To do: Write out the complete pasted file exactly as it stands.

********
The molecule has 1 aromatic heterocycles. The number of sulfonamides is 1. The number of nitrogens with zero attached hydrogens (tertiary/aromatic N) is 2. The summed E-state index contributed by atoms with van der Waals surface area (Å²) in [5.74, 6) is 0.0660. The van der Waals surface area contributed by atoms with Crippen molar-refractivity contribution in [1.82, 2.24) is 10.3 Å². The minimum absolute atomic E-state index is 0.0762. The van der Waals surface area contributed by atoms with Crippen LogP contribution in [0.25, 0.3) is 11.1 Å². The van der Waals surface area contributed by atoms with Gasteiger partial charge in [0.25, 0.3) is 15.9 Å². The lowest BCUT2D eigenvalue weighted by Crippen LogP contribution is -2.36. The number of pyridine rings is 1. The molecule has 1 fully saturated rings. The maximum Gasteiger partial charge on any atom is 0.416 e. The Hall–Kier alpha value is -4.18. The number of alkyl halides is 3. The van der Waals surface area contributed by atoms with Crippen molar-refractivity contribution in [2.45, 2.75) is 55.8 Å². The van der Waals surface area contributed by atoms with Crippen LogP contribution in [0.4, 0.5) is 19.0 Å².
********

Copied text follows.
The molecule has 1 aromatic heterocycles. The number of sulfonamides is 1. The number of nitrogens with zero attached hydrogens (tertiary/aromatic N) is 2. The summed E-state index contributed by atoms with van der Waals surface area (Å²) in [5.74, 6) is 0.0660. The van der Waals surface area contributed by atoms with Crippen molar-refractivity contribution in [1.82, 2.24) is 10.3 Å². The minimum absolute atomic E-state index is 0.0762. The van der Waals surface area contributed by atoms with Crippen LogP contribution in [0.25, 0.3) is 11.1 Å². The van der Waals surface area contributed by atoms with Gasteiger partial charge in [0.25, 0.3) is 15.9 Å². The lowest BCUT2D eigenvalue weighted by Crippen LogP contribution is -2.36. The number of pyridine rings is 1. The molecule has 1 fully saturated rings. The maximum Gasteiger partial charge on any atom is 0.416 e. The Hall–Kier alpha value is -4.18. The number of alkyl halides is 3. The van der Waals surface area contributed by atoms with Crippen molar-refractivity contribution in [2.45, 2.75) is 55.8 Å². The van der Waals surface area contributed by atoms with Crippen LogP contribution in [0.4, 0.5) is 19.0 Å².